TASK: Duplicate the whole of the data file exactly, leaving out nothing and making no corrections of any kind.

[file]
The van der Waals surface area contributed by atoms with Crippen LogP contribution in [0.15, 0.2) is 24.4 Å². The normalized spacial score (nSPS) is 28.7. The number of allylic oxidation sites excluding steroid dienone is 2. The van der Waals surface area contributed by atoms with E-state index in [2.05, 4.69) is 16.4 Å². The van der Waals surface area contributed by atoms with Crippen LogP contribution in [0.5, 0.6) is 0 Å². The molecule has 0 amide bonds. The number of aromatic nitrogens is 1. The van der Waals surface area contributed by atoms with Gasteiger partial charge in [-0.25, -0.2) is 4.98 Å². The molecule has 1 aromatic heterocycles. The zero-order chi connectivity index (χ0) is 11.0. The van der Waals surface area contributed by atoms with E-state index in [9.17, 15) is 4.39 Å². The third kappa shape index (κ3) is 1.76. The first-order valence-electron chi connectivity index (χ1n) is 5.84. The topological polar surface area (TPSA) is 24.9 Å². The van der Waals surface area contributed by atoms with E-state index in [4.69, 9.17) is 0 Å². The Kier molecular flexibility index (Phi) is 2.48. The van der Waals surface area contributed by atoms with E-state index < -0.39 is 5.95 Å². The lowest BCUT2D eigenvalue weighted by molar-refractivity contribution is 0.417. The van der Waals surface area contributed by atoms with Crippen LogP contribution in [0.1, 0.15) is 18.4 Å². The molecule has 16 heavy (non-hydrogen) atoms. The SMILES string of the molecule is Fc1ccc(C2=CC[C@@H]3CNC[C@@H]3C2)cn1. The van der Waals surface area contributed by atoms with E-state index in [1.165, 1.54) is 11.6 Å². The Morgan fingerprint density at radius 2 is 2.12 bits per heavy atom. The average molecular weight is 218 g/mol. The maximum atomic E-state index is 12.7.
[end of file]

The van der Waals surface area contributed by atoms with Crippen LogP contribution in [0.15, 0.2) is 24.4 Å². The normalized spacial score (nSPS) is 28.7. The number of allylic oxidation sites excluding steroid dienone is 2. The van der Waals surface area contributed by atoms with E-state index in [2.05, 4.69) is 16.4 Å². The van der Waals surface area contributed by atoms with Crippen LogP contribution in [0.5, 0.6) is 0 Å². The molecule has 0 amide bonds. The number of aromatic nitrogens is 1. The van der Waals surface area contributed by atoms with Gasteiger partial charge in [-0.25, -0.2) is 4.98 Å². The molecule has 1 aromatic heterocycles. The zero-order chi connectivity index (χ0) is 11.0. The van der Waals surface area contributed by atoms with E-state index in [9.17, 15) is 4.39 Å². The third kappa shape index (κ3) is 1.76. The first-order valence-electron chi connectivity index (χ1n) is 5.84. The topological polar surface area (TPSA) is 24.9 Å². The van der Waals surface area contributed by atoms with E-state index in [4.69, 9.17) is 0 Å². The Kier molecular flexibility index (Phi) is 2.48. The van der Waals surface area contributed by atoms with E-state index < -0.39 is 5.95 Å². The lowest BCUT2D eigenvalue weighted by molar-refractivity contribution is 0.417. The van der Waals surface area contributed by atoms with Crippen LogP contribution in [0.1, 0.15) is 18.4 Å². The molecule has 16 heavy (non-hydrogen) atoms. The SMILES string of the molecule is Fc1ccc(C2=CC[C@@H]3CNC[C@@H]3C2)cn1. The van der Waals surface area contributed by atoms with E-state index in [1.165, 1.54) is 11.6 Å². The Morgan fingerprint density at radius 2 is 2.12 bits per heavy atom. The average molecular weight is 218 g/mol. The maximum atomic E-state index is 12.7.